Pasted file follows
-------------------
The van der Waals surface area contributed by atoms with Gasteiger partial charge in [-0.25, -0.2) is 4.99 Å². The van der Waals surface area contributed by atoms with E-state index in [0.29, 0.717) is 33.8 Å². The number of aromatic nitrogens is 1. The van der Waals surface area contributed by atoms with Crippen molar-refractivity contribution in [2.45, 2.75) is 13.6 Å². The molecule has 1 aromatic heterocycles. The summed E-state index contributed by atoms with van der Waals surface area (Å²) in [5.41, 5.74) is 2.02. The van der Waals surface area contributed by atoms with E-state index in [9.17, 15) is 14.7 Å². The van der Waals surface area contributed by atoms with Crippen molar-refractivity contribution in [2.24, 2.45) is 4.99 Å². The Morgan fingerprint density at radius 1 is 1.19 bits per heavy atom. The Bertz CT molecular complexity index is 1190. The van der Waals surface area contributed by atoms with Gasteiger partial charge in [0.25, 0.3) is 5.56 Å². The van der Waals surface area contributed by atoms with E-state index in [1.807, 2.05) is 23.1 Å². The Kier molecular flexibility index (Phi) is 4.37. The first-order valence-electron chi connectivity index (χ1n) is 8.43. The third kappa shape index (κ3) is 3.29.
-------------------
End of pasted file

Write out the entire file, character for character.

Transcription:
The van der Waals surface area contributed by atoms with Gasteiger partial charge in [-0.25, -0.2) is 4.99 Å². The van der Waals surface area contributed by atoms with E-state index in [0.29, 0.717) is 33.8 Å². The number of aromatic nitrogens is 1. The van der Waals surface area contributed by atoms with Crippen molar-refractivity contribution in [2.45, 2.75) is 13.6 Å². The molecule has 1 aromatic heterocycles. The summed E-state index contributed by atoms with van der Waals surface area (Å²) in [5.41, 5.74) is 2.02. The van der Waals surface area contributed by atoms with E-state index in [9.17, 15) is 14.7 Å². The van der Waals surface area contributed by atoms with Crippen molar-refractivity contribution in [2.24, 2.45) is 4.99 Å². The Morgan fingerprint density at radius 1 is 1.19 bits per heavy atom. The Bertz CT molecular complexity index is 1190. The van der Waals surface area contributed by atoms with Gasteiger partial charge in [0.25, 0.3) is 5.56 Å². The van der Waals surface area contributed by atoms with E-state index in [1.807, 2.05) is 23.1 Å². The Kier molecular flexibility index (Phi) is 4.37. The first-order valence-electron chi connectivity index (χ1n) is 8.43. The third kappa shape index (κ3) is 3.29.